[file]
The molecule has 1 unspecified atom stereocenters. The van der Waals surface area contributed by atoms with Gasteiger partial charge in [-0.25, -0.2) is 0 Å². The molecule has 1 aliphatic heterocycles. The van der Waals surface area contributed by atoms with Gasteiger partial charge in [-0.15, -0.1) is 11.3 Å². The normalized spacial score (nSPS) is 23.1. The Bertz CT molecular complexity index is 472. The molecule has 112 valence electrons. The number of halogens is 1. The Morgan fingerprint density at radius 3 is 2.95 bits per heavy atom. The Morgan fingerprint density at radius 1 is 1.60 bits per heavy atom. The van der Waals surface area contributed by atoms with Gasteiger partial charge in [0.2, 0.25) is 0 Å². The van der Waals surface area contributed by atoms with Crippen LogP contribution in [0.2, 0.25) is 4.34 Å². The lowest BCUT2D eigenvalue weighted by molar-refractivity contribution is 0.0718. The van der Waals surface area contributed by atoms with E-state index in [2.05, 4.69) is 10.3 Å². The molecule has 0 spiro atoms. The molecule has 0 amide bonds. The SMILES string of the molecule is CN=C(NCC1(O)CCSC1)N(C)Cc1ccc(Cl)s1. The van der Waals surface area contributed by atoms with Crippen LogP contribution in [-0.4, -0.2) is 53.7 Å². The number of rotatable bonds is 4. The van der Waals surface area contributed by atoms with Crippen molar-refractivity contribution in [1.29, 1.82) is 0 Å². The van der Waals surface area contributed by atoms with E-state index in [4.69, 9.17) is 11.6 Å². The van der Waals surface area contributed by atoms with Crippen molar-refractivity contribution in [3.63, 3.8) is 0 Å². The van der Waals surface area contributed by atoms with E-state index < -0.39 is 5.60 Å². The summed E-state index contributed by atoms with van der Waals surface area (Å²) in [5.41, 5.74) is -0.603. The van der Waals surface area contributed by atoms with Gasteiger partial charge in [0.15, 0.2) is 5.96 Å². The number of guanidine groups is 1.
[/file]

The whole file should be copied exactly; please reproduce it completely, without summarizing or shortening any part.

The molecule has 1 unspecified atom stereocenters. The van der Waals surface area contributed by atoms with Gasteiger partial charge in [-0.25, -0.2) is 0 Å². The molecule has 1 aliphatic heterocycles. The van der Waals surface area contributed by atoms with Gasteiger partial charge in [-0.15, -0.1) is 11.3 Å². The normalized spacial score (nSPS) is 23.1. The Bertz CT molecular complexity index is 472. The molecule has 112 valence electrons. The number of halogens is 1. The Morgan fingerprint density at radius 3 is 2.95 bits per heavy atom. The Morgan fingerprint density at radius 1 is 1.60 bits per heavy atom. The van der Waals surface area contributed by atoms with Gasteiger partial charge in [0.2, 0.25) is 0 Å². The van der Waals surface area contributed by atoms with Crippen LogP contribution in [0.2, 0.25) is 4.34 Å². The lowest BCUT2D eigenvalue weighted by molar-refractivity contribution is 0.0718. The van der Waals surface area contributed by atoms with E-state index in [2.05, 4.69) is 10.3 Å². The molecule has 0 spiro atoms. The molecule has 0 amide bonds. The SMILES string of the molecule is CN=C(NCC1(O)CCSC1)N(C)Cc1ccc(Cl)s1. The van der Waals surface area contributed by atoms with Crippen LogP contribution in [-0.4, -0.2) is 53.7 Å². The number of rotatable bonds is 4. The van der Waals surface area contributed by atoms with Crippen molar-refractivity contribution in [1.29, 1.82) is 0 Å². The van der Waals surface area contributed by atoms with E-state index in [4.69, 9.17) is 11.6 Å². The van der Waals surface area contributed by atoms with Crippen molar-refractivity contribution in [3.63, 3.8) is 0 Å². The van der Waals surface area contributed by atoms with E-state index < -0.39 is 5.60 Å². The summed E-state index contributed by atoms with van der Waals surface area (Å²) in [5.41, 5.74) is -0.603. The van der Waals surface area contributed by atoms with Gasteiger partial charge in [0.15, 0.2) is 5.96 Å². The number of guanidine groups is 1.